Permit Issues Resolved
Meikarta’s massive branding campaign has put the project on the tip of everyone’s tongue. But along with the fame come rumors and questions centered around its permits, or lack of them.
According to the Land and Spatial Planning Ministry, Meikarta has applied for a land use permit — locally known as IPPT — for a total area of 164 hectares but has only acquired a permit for 84.6 hectares so far.
The ministry also said Meikarta has yet to secure a building license (IMB) or completed an environmental impact analysis (Amdal) on the area.
Ahmad Saragih of Indonesia’s Ombudsman Office, said there are a host of potential problems that may beset Meikarta.
This includes whether or not the new township can sustain millions of people living in an area that not long ago was just a village with 143,030 residents — according to a South Cikarang census done in 2010 — and also problems with Meikarta’s mortgage scheme.
“Lippo has been saying there might be up to one million people living in Meikarta. This will have a big impact on the surrounding regions,” Ahmad said.
“What will the traffic be like? Where will they get their water? Are they going to get water from Jatiluhur [dam]? We don’t know, right?” he added.
Ahmad also pointed out that according to Bank Indonesia’s regulation, a 10 percent down payment on residential properties — such as the one Meikarta offers for apartments — can only be made available to first-time home buyers, not investors.
Meikarta President Ketut Budi Widjaja said the project is making good progress on completing all of the above homework.
The company already complies to the government’s permit regulations, Ketut said, adding that Lippo already has 25 years of experience in the property business and will put all of that to good use in Meikarta.
“[Securing] permits are not a new thing for us. We’ve been here for 25 years,” he said.
Lippo’s communication director Danang Kemayanjati said after a meeting with the Ombudsman that Meikarta has had the “all clear” and that all the permits will be secured “in phases.”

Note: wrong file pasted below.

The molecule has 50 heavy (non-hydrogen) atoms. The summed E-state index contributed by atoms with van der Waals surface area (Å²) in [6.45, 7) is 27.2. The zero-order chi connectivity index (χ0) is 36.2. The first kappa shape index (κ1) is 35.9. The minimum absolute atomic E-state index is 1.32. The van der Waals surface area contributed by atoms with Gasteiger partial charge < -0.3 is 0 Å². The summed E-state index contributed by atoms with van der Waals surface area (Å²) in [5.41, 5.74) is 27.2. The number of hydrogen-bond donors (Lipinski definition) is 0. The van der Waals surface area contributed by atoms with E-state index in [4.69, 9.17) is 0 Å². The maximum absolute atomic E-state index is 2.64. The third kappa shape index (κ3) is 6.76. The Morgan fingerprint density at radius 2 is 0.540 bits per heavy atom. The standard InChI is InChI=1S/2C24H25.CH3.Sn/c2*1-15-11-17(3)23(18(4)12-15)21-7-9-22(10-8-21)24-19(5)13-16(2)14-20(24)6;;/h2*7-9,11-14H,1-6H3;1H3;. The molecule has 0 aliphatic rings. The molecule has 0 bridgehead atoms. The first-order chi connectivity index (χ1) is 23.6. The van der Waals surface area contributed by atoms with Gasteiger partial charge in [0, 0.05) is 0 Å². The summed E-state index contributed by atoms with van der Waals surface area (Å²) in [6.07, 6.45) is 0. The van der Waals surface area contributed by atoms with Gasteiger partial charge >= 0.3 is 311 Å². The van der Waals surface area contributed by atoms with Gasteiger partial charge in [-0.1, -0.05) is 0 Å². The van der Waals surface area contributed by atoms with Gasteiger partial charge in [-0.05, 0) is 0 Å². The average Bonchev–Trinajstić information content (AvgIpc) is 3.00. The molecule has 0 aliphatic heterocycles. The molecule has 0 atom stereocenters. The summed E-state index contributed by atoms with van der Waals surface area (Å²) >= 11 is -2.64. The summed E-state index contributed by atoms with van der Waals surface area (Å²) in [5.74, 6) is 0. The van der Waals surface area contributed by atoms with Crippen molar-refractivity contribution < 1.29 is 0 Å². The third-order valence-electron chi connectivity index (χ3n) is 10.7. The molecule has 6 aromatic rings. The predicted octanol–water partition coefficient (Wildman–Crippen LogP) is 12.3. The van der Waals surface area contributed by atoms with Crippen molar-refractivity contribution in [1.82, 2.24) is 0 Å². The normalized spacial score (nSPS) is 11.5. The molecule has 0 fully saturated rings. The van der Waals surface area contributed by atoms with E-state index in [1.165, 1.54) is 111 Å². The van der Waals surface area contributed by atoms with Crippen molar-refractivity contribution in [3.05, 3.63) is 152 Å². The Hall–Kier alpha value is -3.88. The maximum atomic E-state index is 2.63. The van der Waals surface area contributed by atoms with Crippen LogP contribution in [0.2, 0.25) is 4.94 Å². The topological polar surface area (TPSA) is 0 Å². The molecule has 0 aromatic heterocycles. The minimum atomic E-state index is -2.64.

Eddy Triyanto, the person in charge of securing Lippo Cikarang’s permits, said Meikarta is part of the Lippo Cikarang project that was started in 1987.
For Lippo Cikarang, the company received a West Java Governor decree in 1994 allowing it to build residential properties on 3,400 hectares of land.
So far, 3,250 hectares have already been acquired.
“We’ve cleared the land for Meikarta [with the government]. There is no problem,” Eddy said.
Eddy also said Meikarta has already secured its IPPT and that in May 2017, Lippo had already set the ball rolling for the project’s environmental impact analysis.
However, the government of West Java has temporarily suspended the progress on the Amdal as it waits for a recommendation from the central government.
Visiting the project in late October, Coordinating Maritime Affairs Minister Luhut Pandjaitan threw the government’s support behind the Meikarta project.
He said any problems with Meikarta’s permits will soon be resolved since the project is crucial to realize the government’s vision of opening up a massive urban area between Jakarta and Bandung within the next three decades.
Meikarta had already held a topping off ceremony for the first two towers at the township project on Sunday (29/10). According to Ketut, as many as 50 towers will be ready by December 2018.
Reporting by Sarah Yuniarni, Imam Mudzakir, Mikael Niman